Therefore, I am not exaggerating when I say that, thanks to artificial intelligence, I have been able to remaster a large part of the final artwork of my photographic projects without having to start from scratch with the original capture files, thus maintaining the digital post-production finish of each image, and obtaining output formats for printing on paper at considerable sizes, from much lower resolutions, not only without losing the sharpness and detail of the original image, but also improving these and other parameters and giving a chance to my photographs and designs as new material in optimal conditions for exhibition projects.
Therefore, I am not exaggerating when I say that, thanks to artificial intelligence, I have been able to remaster a large part of the final artwork of my photographic projects without having to start from scratch with the original capture files, thus maintaining the digital post-production finish of each image?
And then Midjourney arrives and the creative world is rocked
Until the summer of last year, my experience with AI didn’t go beyond using it as a powerful tool to technically improve my digital work processes, until Midjourney burst into my life and a new avenue of research opened up for me that goes beyond technical issues (which it does, of course) and suddenly represents a real revulsive in terms of my conception of what a creative process was until now. The question was no longer to use AI to improve my images, but to explore AI as an image generator, something that DALL-E was already doing, as I told you at the beginning of this article, as well as other generative AI projects such as Stable Diffusion but which, with Midjourney has taken on a dimension that, bearing in mind that we are still at the dawn of this technology, if it continues to evolve at this speed, it would not be an exaggeration to say that we would be facing a major paradigm shift in the relationship between humans and technology.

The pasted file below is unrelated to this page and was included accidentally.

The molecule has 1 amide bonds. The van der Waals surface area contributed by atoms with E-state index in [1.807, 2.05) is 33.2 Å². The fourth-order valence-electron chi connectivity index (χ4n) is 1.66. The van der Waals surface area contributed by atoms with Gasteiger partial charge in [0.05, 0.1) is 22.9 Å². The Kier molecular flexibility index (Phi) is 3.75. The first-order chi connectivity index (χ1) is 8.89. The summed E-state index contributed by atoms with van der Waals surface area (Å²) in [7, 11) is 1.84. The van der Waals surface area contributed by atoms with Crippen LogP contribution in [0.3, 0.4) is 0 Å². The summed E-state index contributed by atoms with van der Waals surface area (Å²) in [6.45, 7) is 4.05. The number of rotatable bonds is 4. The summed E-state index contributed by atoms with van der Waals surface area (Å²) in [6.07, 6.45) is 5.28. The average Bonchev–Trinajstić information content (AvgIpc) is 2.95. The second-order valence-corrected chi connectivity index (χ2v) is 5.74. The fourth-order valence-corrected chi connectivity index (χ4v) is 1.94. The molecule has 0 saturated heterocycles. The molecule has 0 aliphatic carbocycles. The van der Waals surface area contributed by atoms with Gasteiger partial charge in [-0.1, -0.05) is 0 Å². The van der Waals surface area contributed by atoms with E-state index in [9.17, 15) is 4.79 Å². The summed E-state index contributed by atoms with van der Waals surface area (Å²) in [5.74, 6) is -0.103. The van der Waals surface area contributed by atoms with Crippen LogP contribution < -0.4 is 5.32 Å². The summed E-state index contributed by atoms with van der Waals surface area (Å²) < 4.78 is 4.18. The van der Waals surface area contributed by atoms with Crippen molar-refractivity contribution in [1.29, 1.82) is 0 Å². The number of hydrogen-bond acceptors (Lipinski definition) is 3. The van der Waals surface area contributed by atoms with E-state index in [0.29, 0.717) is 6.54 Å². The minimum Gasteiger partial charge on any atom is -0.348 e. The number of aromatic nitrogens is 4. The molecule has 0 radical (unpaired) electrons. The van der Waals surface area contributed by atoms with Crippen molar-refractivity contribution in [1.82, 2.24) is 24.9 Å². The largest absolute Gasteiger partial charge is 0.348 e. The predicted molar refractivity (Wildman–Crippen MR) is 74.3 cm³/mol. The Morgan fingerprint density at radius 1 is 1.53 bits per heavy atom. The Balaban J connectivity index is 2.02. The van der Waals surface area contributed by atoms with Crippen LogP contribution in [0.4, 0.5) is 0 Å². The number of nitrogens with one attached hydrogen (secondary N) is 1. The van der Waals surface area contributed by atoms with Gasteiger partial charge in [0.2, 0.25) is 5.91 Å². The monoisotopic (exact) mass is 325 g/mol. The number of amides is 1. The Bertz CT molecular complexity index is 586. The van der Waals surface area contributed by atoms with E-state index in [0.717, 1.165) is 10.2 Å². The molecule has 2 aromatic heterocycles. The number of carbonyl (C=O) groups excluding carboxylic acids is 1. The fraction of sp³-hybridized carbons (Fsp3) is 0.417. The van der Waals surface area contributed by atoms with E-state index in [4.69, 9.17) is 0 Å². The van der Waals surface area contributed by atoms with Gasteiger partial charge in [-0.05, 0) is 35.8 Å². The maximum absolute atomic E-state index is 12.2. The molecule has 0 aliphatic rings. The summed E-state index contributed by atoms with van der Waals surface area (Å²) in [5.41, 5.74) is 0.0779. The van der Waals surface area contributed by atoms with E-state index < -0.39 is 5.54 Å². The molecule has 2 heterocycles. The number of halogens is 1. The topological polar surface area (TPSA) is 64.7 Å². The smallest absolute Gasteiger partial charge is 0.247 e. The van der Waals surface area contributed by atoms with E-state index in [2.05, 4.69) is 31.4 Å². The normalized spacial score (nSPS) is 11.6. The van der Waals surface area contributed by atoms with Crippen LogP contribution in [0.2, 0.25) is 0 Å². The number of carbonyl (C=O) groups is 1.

Project This person doesn’t exist. Nat Gutierrez 2022. Midjourney+Photoshop+Topaz Gigapixel AI.